Phillips is a tough competitor, but a combination of ring rust and the size he’ll give up to McKenzie could prove to be his downfall. He’s relatively easy to take down, but he’s difficult to keep on the mat. Even the aforementioned Mitchell, a superior grappler, initially struggled to keep Phillips grounded. Ultimately, though, fighters like Wood and Mitchell were able to get the better of Phillips. McKenzie could do the same.
McKenzie will tower over Phillips by five inches, and he should be able to stay out of range of Phillips’ strikes. Meanwhile, he’ll repeatedly take down Phillips. This grinding approach should work to tire Phillips, who hasn’t had to wrestle in fights for the last two and a half years. McKenzie will continue this approach until he finds the submission or hears the final bell. Either way, he’ll have his hand raised following another strong showing.
Other key bouts: Yuma Horiuchi (7-3) vs. Donavon Frelow (6-4), Julien Leblanc (5-1) vs. Joel Bauman (3-1), Thomas Petersen (3-0) vs. Odell Pantin (1-1), Roland Dunlap (1-0) vs. Obinwa Ikebunna (2-1)
Danilo Suzart (6-0) vs. Maicon Douglas (6-3)
Brazil’s ReciFight series is back with its sixth edition. The show was to include a pair of contests to determine new champions, but the bantamweight clash between undefeated upstart Daniel Oliveira and 11-fight veteran Ericsson Ferreira was scrapped at the last moment. This leaves the heavyweights: Danilo Suzart and Maicon Douglas.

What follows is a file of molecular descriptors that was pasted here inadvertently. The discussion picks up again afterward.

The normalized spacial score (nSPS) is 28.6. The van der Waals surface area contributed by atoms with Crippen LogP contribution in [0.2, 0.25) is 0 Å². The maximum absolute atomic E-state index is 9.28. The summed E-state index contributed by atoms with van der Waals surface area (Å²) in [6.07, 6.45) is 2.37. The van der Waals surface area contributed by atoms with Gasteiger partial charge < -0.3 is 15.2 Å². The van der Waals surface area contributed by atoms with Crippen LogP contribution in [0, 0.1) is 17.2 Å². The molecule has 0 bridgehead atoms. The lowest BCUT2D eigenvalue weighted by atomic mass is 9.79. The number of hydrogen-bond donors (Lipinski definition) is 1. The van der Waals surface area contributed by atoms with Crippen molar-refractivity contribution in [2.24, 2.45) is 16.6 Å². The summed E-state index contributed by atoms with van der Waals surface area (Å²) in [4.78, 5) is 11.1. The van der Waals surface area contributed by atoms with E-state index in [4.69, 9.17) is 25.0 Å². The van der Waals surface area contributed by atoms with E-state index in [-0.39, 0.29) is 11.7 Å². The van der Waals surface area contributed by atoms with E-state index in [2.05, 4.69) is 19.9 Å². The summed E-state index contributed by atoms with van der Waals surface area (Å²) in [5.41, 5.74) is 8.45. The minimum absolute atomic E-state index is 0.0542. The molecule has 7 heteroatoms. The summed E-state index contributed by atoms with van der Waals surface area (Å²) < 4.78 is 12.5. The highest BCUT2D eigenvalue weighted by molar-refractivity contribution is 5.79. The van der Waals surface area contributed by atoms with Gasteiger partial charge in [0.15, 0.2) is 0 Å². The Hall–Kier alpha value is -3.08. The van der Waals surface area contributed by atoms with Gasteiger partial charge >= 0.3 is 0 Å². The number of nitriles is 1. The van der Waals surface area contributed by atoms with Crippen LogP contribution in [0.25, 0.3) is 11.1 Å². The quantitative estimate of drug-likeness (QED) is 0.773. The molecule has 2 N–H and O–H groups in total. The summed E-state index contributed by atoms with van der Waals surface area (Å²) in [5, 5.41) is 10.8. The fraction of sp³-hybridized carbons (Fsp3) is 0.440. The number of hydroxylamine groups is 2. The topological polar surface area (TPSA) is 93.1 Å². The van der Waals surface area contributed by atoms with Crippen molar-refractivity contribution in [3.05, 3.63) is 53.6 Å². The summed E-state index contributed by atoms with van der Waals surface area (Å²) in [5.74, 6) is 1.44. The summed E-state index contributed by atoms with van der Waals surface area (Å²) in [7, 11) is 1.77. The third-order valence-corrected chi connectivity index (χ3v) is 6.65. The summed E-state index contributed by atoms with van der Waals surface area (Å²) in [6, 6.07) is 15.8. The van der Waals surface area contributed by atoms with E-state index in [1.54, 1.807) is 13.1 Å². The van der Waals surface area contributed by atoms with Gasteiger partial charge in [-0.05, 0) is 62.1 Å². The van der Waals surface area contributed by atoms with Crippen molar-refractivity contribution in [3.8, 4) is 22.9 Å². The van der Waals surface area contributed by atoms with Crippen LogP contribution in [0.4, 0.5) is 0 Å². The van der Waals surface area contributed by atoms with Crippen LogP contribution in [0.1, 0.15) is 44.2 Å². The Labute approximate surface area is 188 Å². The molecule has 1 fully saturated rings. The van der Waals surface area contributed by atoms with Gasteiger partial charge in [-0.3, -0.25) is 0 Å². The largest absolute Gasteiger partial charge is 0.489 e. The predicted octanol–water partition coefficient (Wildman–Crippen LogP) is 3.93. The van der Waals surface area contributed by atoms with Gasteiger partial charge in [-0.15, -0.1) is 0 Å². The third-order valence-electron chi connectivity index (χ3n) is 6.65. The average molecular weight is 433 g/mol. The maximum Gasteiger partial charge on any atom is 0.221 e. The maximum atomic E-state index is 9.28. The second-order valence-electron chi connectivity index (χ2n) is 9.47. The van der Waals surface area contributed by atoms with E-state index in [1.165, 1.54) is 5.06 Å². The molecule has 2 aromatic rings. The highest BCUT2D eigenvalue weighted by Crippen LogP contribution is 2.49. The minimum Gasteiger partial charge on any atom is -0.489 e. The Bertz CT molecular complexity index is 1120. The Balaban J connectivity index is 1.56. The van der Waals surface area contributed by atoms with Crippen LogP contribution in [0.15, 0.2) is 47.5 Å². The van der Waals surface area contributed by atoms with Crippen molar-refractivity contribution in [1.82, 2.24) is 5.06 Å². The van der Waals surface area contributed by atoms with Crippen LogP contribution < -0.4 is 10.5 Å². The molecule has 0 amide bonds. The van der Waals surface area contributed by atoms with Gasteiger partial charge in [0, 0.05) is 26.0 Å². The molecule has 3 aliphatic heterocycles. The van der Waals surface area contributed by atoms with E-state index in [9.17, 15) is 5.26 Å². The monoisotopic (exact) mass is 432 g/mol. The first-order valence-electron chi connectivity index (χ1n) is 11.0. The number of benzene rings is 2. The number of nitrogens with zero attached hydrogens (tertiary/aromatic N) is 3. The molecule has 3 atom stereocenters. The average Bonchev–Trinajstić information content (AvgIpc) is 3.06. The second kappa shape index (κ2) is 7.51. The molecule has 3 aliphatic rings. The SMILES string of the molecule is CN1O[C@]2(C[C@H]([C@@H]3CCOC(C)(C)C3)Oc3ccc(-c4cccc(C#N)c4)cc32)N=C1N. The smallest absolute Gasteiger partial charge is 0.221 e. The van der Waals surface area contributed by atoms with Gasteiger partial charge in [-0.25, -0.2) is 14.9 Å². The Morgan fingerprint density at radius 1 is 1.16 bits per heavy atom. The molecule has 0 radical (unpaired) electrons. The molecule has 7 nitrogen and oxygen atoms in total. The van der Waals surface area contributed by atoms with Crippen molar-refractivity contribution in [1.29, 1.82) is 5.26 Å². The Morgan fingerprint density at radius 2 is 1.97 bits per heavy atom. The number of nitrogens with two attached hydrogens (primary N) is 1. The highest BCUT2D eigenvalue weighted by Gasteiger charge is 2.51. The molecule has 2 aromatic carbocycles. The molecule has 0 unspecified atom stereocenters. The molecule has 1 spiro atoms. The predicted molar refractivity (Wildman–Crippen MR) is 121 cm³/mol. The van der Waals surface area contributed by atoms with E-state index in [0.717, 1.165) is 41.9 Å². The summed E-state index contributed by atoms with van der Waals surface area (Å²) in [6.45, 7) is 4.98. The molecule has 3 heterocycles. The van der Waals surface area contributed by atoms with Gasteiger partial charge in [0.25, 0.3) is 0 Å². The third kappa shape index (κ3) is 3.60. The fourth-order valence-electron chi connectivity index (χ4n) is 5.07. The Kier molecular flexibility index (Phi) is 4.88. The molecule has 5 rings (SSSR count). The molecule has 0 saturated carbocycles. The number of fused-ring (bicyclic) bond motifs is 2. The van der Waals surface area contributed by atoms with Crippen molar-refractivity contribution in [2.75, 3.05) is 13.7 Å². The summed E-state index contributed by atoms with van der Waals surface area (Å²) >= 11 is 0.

Suzart, 30, has been competing as a pro since 2018. The big man has a solid finishing rate, but he has primarily fought low-level competition. His most accomplished foe was 4-2 at the time of their meeting, and he’s also topped two rookies, a winless opponent, and a fighter with a losing record. Suzart tends to get the job done with his fists.
The 28-year-old Douglas has had more mixed results since his 2015 pro debut. “Mamute” lost his first outing, but he bounced back to win his next four fights. He stepped up in competition to meet the 16-1 Fabio Aguiar in late 2018 and suffered a knockout loss. His next appearance ended in disappointment as well, with Douglas emerging on the wrong end of a split decision. He has since recovered with two victories, but he has not fought since late 2019.
Suzart has a bulky frame, even by heavyweight standards. He has excellent balance and takedown defense. He bullies opponents in the clinch and uses his leverage to avoid getting put on the canvas. He’s been able to finish rookies in the first round, but usually needs more than a round against experienced foes.
Douglas is the most experienced fighter that Suzart has encountered thus far in his career. However, “Mamute” also fits the profile as the type of mediocre talent that Suzart has fed on throughout his career. Douglas has already fallen via knockout, and he’s lost to both a rookie and a 3-2 fighter.
Suzart should continue his undefeated run while adding some gold to his collection. He’ll be the taller fighter in this one, and his size will be tough for Douglas to handle. It won’t be a pretty fight, but it should end with a finish via strikes for Suzart.
Other key bouts: Filipe Moitinho (5-0) vs. Jeff dos Santos (10-9-1), Miguel Firmino (1-0) vs. Marcelo Gomes (2-1)
Open Fighting Championship 3
Tinkoff Arena in St. Petersburg, Russia Event Date: April 17
Aleksandr Maslov (6-1) vs. Luis Henrique (13-6)
Russia is the setting for our third featured event this week. Open Fighting Championship hosts its third show. The card includes a number of intriguing heavyweights. Among them, UFC veteran Luis Henrique has a chance to claim a belt when he clashes with Aleksandr Maslov.